Chrome Dreams

On the Gillmor Gang yesterday, I ended the show with my pick for most important story of 2009, the release of Chrome for the Mac. Here’s why:

Chrome represents the leading edge of Google’s development platform for its version of the Web OS. Once Gears is embedded in a Mac client, Gmail Labs can start writing directly to the rich media store as it begins to build out across Google properties. This effectively levels the playing field with Mesh/Silverlight and takes a considerable chunk out out of Sun, Adobe, and Amazon Web Services at the developer level.

Having Google and Microsoft at a level platform above these other players also gives Apple considerable sway in maintaining a chokehold on the mobile device market. By enabling Gmail Labs services on the iPhone, Apple will provide AT&T and therefore the G1 carriers a revenue model for migrating carrier-controlled services to a new rich media paradigm over micromessaging and a rich media message bus.

The revenue will come from subsidized subscription affinity services, carried on top of the iPhone 3G Internet radio platform and streaming video news services. These affinitycasts will gain significant market share among realtime audiences, whose early signals will be highly predictive of the valuable swarming behavior so critical to surviving recessionary pressures. In a shrinking market, those nodes that raise targetable market share will skim the cream off the top before the commodity brokers can get to the suite spot in the market. It’s an interactive successor to the upfront market.

How Microsoft performs in this next period will tell the tale for the next major event in the technology marketplace. Those that look to a Yahoo absorption are really betting on what comes as a result of that move. Personally, I don’t think Yahoo as an entity matters one whit, but as a platform on which to roll out Silverlight Office, quite a bit. In many ways, Yahoo is like Lotus was pre-Y2K, when the email transition from DOS and Unix to Windows and Internet protocols was being waged between Microsoft, Netscape, and Lotus.

The most significant battle of that war was the integration of ccMail into Notes, which provided a rationale for Netscape to consolidate its suite of servers/acquisitions into a collaboration suite. In turn, Lotus pivoted to Interent protocols by layering an available IBM Web server on top of Notes to create Domino. Microsoft countered with the renegade Exchange team briefly wrestling Internet access to the file system away from the SQL Server team during an Internet Information Server option pack update to NT.

Though the coup was shortlived, when the SQL Server team regained control the resultant power shift in Redmond was consolidated under the rubric of .Net where it has remained to this day. The technologies underlying Outlook Web Access and its attendant APIs spawned client and server constituencies tha dominate today’s Web OS: AJAX on the client and ASP.Net on the server. Firefox ratified Ajax and the standards stub that reduced Internet Explorer to a subservient position in browser development, and Scott Guthrie rode ASP.Net to control of what is now the Silverlight platform.

These two power bases – controlled by Google and Microsoft – are being synchronized and ultimately merged into what from the developer perspective will be a single model. Chrome on the Mac gives a crucial audience – the new media – the tools it needs to deeply integrate the new technology base into the delivery systems of their content. The various cloud services can be rendered virtually identically across both Mesh/Silverlight and GLabs/Gears, and the differences will be largely a leapfrog update away from parity.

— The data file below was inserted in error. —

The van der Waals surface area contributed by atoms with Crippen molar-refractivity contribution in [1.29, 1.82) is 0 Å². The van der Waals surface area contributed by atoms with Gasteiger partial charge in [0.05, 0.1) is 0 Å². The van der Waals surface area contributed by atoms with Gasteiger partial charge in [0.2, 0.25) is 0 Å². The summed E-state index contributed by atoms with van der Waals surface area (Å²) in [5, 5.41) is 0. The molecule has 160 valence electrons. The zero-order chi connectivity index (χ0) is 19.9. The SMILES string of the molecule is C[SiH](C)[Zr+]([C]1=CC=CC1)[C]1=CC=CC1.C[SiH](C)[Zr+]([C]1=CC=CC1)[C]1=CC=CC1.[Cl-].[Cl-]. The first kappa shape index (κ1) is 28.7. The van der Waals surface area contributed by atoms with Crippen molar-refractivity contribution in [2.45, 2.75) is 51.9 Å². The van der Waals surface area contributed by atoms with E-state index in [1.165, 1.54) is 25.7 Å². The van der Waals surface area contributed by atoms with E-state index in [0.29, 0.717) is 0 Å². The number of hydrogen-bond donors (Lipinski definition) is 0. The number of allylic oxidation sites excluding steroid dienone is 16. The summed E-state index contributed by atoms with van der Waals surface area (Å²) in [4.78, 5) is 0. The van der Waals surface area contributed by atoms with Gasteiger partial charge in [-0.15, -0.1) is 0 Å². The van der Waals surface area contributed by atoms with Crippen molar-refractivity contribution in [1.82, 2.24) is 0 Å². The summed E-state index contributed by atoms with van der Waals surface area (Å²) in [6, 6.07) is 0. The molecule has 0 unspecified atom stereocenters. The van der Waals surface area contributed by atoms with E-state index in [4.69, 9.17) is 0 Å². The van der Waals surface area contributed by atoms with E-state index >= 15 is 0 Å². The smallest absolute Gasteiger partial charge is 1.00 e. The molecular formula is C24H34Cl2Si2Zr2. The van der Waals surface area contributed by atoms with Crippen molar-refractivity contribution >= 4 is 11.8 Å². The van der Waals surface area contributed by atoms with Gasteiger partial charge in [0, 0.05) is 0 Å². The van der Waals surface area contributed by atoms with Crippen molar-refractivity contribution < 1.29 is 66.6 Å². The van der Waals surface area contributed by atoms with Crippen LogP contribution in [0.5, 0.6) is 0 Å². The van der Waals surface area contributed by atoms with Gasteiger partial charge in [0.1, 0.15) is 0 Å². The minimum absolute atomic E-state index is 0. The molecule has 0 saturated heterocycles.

What’s more complex and difficult for the key audiences to absorb is the new landscape in which these players will operate. Those who persist in the notion of religious bragging rights – whether the new black of the “open stack” or whatever the old guard at Microsoft will exploit to try and FUD the new direction – will be driven out of contention. Those developers who architect their products to allow easy and automated switching between these and satellite platforms will survive and prosper when the inevitable threshold of enough money washed away produces economic stability for the hardy.

If the timing of the Chrome Mac client remains March, it will be coincident with Microsoft’s Mix ’09 conference, where it would make sense for Silverlight to be optimized for Chrome and the MacBook Air crowd. If you use the old record business as an analogy, we’re looking at the moment in ’66 when Rubber Soul and Revolver created the album market, which in turn allowed FM radio to replace Top 40 radio and overwhelm the media business. The creative drove the container, the massive redistribution of power that to most of us looked like the era of the singer/songwriter.

In 2008 Neil Young showed up onstage at JavaOne and DreamForce, talking about his decades-long Archives and green car projects respectively. 40-something years ago, Young wrote and recorded Ohio live with Crosby, Stills, and Nash – the track was on the radio and in the channel within 48 hours. Then it was Ahmet Ertegun and Warners, today it’s Benioff and Schwartz and Microsoft and Google.

Back then, I was one of those idiots who circled the Pentagon during the March on Washington. We all joined hands and chanted in an attempt to levitate the Pentagon. Of course it didn’t work, but I have to admit it: for a brief few seconds I opened my eyes and looked around to see if it did. When Chrome for the Mac ships, I’ll do that again.